How Physical Therapy Can Help With Sciatica

How Physical Therapy Can Help With Sciatica

October 29, 2020

Some people experience a kind of shooting pain most commonly on the leg. A pain that somehow radiates to the lower back. Ever heard of Sciatica? Sciatica refers to pain that radiates along the path of the sciatic nerve, which branches from your lower back through your hips and buttocks and down each leg. Typically, sciatica affects only one side of your body.

What if I tell you that you don’t have to put up with enduring those pain and that medication and surgery are not the only way to treat Sciatica? Yes. Physical therapy is one of the most recommended remedies for Sciatica and here’s how:

Physical therapy and exercise are typically first-line treatments for relieving, treating, and preventing sciatica symptoms that include, lower back, hip, and/or leg pain, numbness, tingling, and/or weakness in the buttock, thigh, leg, and/or foot. There may be underlying medical conditions that trigger sciatica such as herniated or degenerated disc, or nerve root compression in the lumbar spine.

There will always be a physical examination and your doctor may check your muscle strength and reflexes. If there’s a severe case of Sciatica, doctors would usually run tests such as X-rays, MRI, CT Scan, and EMG (Electromyography)

After a thorough assessment, your doctor or a physical therapist can design a rehabilitation program to help you prevent future injuries. This typically includes exercises to correct your posture, strengthen the muscles supporting your back, and improve your flexibility.

Here’s How Physical Therapy Can Help With Sciatica:

  • Pigeon Pose (Reclining)- This is a great pose for opening the hips and stretching the back and used in yoga.
  • Pigeon Pose (Sitting)- If you’re able to easily do the pigeon pose while reclining, it’s time to move to the sitting version.
  • Knees To Opposite Shoulder – This stretch offers sciatica pain relief, by stretching and loosening both the piriformis and gluteal muscles.
  • Sitting Spinal Stretch – This stretch helps relieve back pain and decompress the spine, and is quite simple.
  • Standing Hamstring Stretch – This stretch helps relieve hamstring tightness caused by sciatica.

Many would be researching these poses online but a friendly reminder is needed that you have to do this with a therapist since each pose targets a certain muscle that would greatly affect the result of your therapy.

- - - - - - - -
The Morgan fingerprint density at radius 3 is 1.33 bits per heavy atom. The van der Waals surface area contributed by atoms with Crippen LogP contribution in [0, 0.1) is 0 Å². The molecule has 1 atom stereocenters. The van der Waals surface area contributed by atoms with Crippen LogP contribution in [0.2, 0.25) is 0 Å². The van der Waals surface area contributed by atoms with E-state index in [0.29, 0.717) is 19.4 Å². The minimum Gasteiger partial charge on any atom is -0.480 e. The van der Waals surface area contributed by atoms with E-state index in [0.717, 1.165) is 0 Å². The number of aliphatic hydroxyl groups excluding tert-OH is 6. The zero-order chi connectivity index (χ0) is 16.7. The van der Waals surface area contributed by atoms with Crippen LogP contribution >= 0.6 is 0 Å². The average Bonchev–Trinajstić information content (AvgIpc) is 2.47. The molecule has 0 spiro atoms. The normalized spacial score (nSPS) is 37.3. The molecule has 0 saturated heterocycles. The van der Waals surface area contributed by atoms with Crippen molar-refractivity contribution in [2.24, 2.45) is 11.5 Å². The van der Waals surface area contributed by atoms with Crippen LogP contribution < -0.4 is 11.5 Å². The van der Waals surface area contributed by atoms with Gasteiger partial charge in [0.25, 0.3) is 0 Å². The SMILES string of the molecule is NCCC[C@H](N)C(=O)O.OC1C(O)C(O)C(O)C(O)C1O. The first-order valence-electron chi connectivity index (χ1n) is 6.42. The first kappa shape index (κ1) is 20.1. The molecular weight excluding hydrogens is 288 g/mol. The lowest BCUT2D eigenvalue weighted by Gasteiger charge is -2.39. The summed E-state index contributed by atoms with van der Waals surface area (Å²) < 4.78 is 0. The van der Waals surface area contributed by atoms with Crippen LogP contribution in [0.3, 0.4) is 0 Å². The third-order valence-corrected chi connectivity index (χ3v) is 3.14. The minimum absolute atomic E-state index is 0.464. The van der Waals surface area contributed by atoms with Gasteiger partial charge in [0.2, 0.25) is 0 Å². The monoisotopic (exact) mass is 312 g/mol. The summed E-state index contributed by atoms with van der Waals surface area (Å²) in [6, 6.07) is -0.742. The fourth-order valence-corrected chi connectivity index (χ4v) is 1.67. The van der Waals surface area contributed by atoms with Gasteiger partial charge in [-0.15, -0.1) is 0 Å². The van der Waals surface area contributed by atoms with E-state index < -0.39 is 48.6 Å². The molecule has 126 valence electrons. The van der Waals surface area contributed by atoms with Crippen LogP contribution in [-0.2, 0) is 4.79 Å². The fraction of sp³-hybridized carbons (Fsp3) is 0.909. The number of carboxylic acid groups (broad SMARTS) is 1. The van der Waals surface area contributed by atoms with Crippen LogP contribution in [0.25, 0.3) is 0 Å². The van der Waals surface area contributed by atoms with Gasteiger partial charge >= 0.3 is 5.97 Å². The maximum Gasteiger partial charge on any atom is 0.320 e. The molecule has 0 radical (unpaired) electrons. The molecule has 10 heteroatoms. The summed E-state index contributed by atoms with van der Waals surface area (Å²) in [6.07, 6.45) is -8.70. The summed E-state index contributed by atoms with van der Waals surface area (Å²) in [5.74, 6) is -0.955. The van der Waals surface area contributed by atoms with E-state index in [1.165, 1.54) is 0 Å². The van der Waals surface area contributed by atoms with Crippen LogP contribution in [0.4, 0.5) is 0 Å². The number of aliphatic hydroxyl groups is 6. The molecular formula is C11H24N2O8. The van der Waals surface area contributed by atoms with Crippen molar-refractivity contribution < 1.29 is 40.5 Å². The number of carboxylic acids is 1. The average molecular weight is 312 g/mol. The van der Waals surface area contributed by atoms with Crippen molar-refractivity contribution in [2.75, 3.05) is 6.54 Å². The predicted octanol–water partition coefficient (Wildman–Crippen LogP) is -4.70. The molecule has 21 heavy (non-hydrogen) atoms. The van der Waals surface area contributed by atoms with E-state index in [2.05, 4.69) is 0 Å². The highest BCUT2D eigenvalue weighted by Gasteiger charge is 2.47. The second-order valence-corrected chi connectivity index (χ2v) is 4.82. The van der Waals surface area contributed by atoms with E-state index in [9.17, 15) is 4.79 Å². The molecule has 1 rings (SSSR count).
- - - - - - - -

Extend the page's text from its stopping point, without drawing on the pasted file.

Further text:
For most people, sciatica responds to self-care measures. Although resting for a day or so may provide some relief, prolonged inactivity will make your signs and symptoms worse.

Other self-care treatments that might help include:

Cold packs. Initially, you might get relief from a cold pack placed on the painful area for up to 20 minutes several times a day. Use an ice pack or a package of frozen peas wrapped in a clean towel.

  • Hot packs. After two to three days, apply heat to the areas that hurt. Use hot packs, a heat lamp, or a heating pad on the lowest setting. If you continue to have pain, try alternating warm and cold packs.
  • Stretching. Stretching exercises for your low back can help you feel better and might help relieve nerve root compression. Avoid jerking, bouncing or twisting during the stretch, and try to hold the stretch for at least 30 seconds.
  • Over-the-counter medications. Pain relievers such as ibuprofen (Advil, Motrin IB, others) and naproxen sodium (Aleve) are sometimes helpful for sciatica. Always consult your physician.

Many are still in doubt if they will seek Physical therapy. But many patients who have gone through it recommend it instead of surgery. Doctors would also suggest physical therapy first before going under the knife since it is much safer than surgery.

Each therapist will also have different stretching exercises for you to do but these are the common ones. It would still depend on your individualized plan and limitations they might impose on your treatment.

Fight Back Against Sciatica With These Stretches!

Surgery isn’t the only option for sciatica pain. These stretches are great for physical therapy for sciatica and can help you find the relief you need from the discomfort of minor-to-moderate sciatica.

If you want to know more about how physical therapy can help with sciatica, then talk to one of our doctors. Tribeca Physical Therapy is officially reopened for in-person physical therapy sessions and continues to offer Telehealth PT or Virtual PT. Call us at 2124068080 or message us and book your first session free.

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